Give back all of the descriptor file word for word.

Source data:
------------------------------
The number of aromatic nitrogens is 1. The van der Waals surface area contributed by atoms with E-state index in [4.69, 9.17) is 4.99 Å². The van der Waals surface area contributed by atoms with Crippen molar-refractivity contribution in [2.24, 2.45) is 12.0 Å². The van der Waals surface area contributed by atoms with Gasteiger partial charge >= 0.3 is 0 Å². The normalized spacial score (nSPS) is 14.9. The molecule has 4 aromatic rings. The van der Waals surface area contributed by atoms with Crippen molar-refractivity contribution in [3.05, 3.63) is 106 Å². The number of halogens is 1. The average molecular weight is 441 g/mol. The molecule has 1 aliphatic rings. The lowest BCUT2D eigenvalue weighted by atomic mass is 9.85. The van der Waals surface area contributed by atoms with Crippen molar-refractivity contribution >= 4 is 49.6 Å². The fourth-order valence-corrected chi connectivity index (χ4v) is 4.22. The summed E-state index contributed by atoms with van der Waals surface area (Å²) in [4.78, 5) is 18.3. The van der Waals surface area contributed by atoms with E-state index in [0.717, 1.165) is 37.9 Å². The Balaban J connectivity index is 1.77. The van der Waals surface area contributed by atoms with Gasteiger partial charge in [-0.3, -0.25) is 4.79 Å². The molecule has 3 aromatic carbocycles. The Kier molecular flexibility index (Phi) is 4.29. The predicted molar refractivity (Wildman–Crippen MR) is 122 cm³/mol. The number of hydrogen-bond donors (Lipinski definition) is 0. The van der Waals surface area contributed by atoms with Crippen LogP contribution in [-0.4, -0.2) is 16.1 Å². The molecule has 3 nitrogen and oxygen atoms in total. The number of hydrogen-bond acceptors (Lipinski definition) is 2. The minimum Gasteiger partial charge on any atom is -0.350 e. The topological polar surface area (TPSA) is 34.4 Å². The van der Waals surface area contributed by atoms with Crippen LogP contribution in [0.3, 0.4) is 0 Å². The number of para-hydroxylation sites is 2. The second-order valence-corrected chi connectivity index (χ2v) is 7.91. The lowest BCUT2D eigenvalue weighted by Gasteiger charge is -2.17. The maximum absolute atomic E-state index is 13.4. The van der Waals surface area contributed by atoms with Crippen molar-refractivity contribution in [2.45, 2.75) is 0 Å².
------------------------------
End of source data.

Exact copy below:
The number of aromatic nitrogens is 1. The van der Waals surface area contributed by atoms with E-state index in [4.69, 9.17) is 4.99 Å². The van der Waals surface area contributed by atoms with Crippen molar-refractivity contribution in [2.24, 2.45) is 12.0 Å². The van der Waals surface area contributed by atoms with Gasteiger partial charge >= 0.3 is 0 Å². The normalized spacial score (nSPS) is 14.9. The molecule has 4 aromatic rings. The van der Waals surface area contributed by atoms with Crippen molar-refractivity contribution in [3.05, 3.63) is 106 Å². The number of halogens is 1. The average molecular weight is 441 g/mol. The molecule has 1 aliphatic rings. The lowest BCUT2D eigenvalue weighted by atomic mass is 9.85. The van der Waals surface area contributed by atoms with Crippen molar-refractivity contribution >= 4 is 49.6 Å². The fourth-order valence-corrected chi connectivity index (χ4v) is 4.22. The summed E-state index contributed by atoms with van der Waals surface area (Å²) in [4.78, 5) is 18.3. The van der Waals surface area contributed by atoms with E-state index in [0.717, 1.165) is 37.9 Å². The Balaban J connectivity index is 1.77. The van der Waals surface area contributed by atoms with Gasteiger partial charge in [-0.3, -0.25) is 4.79 Å². The molecule has 3 aromatic carbocycles. The Kier molecular flexibility index (Phi) is 4.29. The predicted molar refractivity (Wildman–Crippen MR) is 122 cm³/mol. The number of hydrogen-bond donors (Lipinski definition) is 0. The van der Waals surface area contributed by atoms with Crippen LogP contribution in [-0.4, -0.2) is 16.1 Å². The molecule has 3 nitrogen and oxygen atoms in total. The number of hydrogen-bond acceptors (Lipinski definition) is 2. The minimum Gasteiger partial charge on any atom is -0.350 e. The topological polar surface area (TPSA) is 34.4 Å². The van der Waals surface area contributed by atoms with Crippen LogP contribution in [0.3, 0.4) is 0 Å². The number of para-hydroxylation sites is 2. The second-order valence-corrected chi connectivity index (χ2v) is 7.91. The lowest BCUT2D eigenvalue weighted by Gasteiger charge is -2.17. The maximum absolute atomic E-state index is 13.4. The van der Waals surface area contributed by atoms with Crippen molar-refractivity contribution in [2.45, 2.75) is 0 Å².